KGF: Interview about strikes by miners and workers in Kolar
Director: Janaki Nair; Cinematographer: R V Ramani
Duration: 00:27:34; Aspect Ratio: 1.366:1; Hue: 324.047; Saturation: 0.029; Lightness: 0.194; Volume: 0.102; Cuts per Minute: 2.466; Words per Minute: 105.687
Summary: This video segment opens with a view of the inside of the mine shaft elevator, as it climbs up from the depths of the mines onto the ground level. This is followed by an interview that begins with a rousing song sung by workers against the manager of the mines. The rest of the interview switches between 1997 when this interview was shot and the Kolar mines were being closed down and 1958 when the interview subject was part of a strike against the management of the mines.
Janaki Nair's historical research on Kolar gives an account of a strike even further back in 1930, against mandatory finger printing of all workers, curtailing their freedom to find employment elsewhere and in other mines. Paradoxically, as Nair found in the course of making this film, and as is evident in this interview, the European manager or owner of the mine is spoken about as a glorious past, rather than the oppressor in the colonial regime.
The European was fair, balanced, brave, helpful and non-partisan, while in the post independence period when Indians became managers of the mine, they mismanaged the mines or were distant and disengaged from the everyday trials of the miner. The interviewee here describes how the Indian manager stood aside and let miners die under the debris of an airblast or rockblast in the mine. The Indian manager also fails to see that there is still gold in the mines to be got, though the big pieces of pure gold have been taken away by the European or Dorai (Anglo Indian).
Going up the mine shaft in an elevator, and reaching ground level.
Kolar Gold Field, Kolar District, Karnataka
Interview with man who joined to work in the mines as a young boy, when it was still being run by Europeans under the colonial regime. He describes here the strike in Kolar in 1958 by the miners against the management, and also the closure of the mines when this film was being shot in 1997.
From Janaki Nair's articles on Kolar Gold Fields, it is possible that this is Perumal of the golden voice, who is interviewed here.
J. Nair: First will you sing?
I can do anything.
(Song - To be translated)
J. Nair: When did you sing this song?
In 1958, there was a strike of .... No one went to make them food, the Europeans. They couldn't do it themselves, secretly they hired men, the informers, the kangani gave them food. In the union, the domestic ferrets, batlets?, leaders held a meeting, and this song was sung at this meeting.
And this Yesmor (Jesmore?) Dorai, wronged the workers. It was against him that this song was made, he traumatised the poor, punished them harshly, showed the power of the American in the underground. As soon as he come, we saluted him, salaam dorai, morning dorai. Because he gave us so much trouble, we created this song for him, in 1958-59, during the Butler? strike.
J. Nair: When did you come here?
My father, worked as a bell fitter in Edgar. He had a leg accident, in 1934 or 32, his left knee does not bend, he has to walk with it outstretched. He brought us, grown-up children, to the town, Katpadi, near Thriuvanam. Once we grew up, we came back and joined KGF one by one.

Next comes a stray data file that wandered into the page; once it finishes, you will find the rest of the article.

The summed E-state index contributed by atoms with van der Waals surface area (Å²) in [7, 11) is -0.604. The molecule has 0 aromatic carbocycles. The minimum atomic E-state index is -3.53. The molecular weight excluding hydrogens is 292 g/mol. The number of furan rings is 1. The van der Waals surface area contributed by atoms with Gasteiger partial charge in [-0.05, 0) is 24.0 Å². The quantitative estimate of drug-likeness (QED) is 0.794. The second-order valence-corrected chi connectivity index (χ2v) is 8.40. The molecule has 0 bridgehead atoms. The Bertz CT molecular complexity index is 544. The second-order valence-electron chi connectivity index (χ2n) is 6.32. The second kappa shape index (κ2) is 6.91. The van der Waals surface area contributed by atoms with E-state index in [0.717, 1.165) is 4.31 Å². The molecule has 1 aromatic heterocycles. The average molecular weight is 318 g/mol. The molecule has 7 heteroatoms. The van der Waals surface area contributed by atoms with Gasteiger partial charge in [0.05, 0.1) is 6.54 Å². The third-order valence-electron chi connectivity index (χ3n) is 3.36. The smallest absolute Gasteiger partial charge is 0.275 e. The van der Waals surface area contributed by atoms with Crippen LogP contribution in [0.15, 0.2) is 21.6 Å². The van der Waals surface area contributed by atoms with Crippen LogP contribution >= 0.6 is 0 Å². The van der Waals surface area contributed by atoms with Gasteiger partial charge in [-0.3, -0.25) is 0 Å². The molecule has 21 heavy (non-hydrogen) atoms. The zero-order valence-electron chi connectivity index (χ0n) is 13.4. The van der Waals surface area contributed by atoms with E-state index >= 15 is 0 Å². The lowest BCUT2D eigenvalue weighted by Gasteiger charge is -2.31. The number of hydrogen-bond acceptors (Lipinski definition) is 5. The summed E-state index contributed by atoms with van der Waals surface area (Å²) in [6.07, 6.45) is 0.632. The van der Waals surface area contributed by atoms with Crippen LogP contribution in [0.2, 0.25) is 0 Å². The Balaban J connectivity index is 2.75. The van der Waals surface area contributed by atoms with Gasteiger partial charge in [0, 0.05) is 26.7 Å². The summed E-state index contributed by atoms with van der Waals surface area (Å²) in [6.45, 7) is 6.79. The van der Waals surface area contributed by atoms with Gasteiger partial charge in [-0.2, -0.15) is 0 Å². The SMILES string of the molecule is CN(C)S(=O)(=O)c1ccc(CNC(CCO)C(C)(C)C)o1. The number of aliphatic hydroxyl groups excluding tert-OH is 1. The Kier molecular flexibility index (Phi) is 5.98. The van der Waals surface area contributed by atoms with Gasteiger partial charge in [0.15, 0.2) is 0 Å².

In 1942, in Stableton Engineer Mysore Mines, it was European, Leyland, someone recommended me for a job, saying dorai, give him a job. ... They gave me some Sunnambu (lime/calcium oxide), made me climb a ladder, then they gave me a job, 4 1/2 anna coolie. My first job was in a mining company, on 4 1/2 anna coolie. In those days, they used to say, if you graze the donkey, you must graze it in the company. The contract should not be there, they will trouble you if there's a contract. But I have worked under contract. In the beginning Sinnasami contratc, Yellapan contract, Gurappa contract, Rangayya contract, Samasivan contract, Oddan contract, here as 3-anna coolie.
If I fill jalli/stones for a whole day, I get 3 annas coolie. In one week, one rupee 15 annas, one rupee 2 annas, we brought home. For this we used to to get 7 1/2 measures of rice, thin rice, biryani rice, it was called Arcad kitchli. The european used to get this rice and bone and steam it and feed it to the dogs. At one time in '57 we didn't get that rice, we fought and beat each other for it. ...
After that, I was a 4 1/2 anna coolie with them, and in 1942 ..., we used to go for the meetings near Bodwar. Then SZ Dangia, Nallu Vadiyar, PT Ranade, these communist leaders used to come there. Then SR Shanmugam, ... AT Lakshmana Mudaliyar, MC Perummal, SO Bhagyanathan, all of them worked for the union, they were all Congress men.
Stop them from hammering at the back
These leaders were men who fought the British in those days. After that, in '47, with the slogan "Chalo Chalo Mysore Chalo", they fought for Indian independence. See here, one bone is broken, a policeman hit it and stepped on it, in Maarikuppam station. They kept us for one day remand and then sent us back to work. We used to shout slogans ... "Mysore, Samosa, Newspet, Maga, Raja, Goonda, Hai! Inquila Zindabaad!" When? In '47. Today, all kinds of people are claiming to be fighters. Then we used to struggle for independecne, now we are sitting, because we are now called communist men.
After all that struggle, 4 1/2 anna coolies began their own struggle, the sanitay office workers, it then became 7 annas, then 10 annas, then 13 anas, then 15 annas. This way, step by step the struggle progressed, it ended in 15 anna coolie and in the period of minister KT Bashan, we went to the attara katcheri? in banaglore, and after raising the flag, we went to see him, and then they put us in jail. When we asked what case they had registered against us, he said, "You are disturbing the public on the road, blocking buses", and he put a case against us, and swore his testimony to the magistrate. After this, for six months we were in jail in 1949.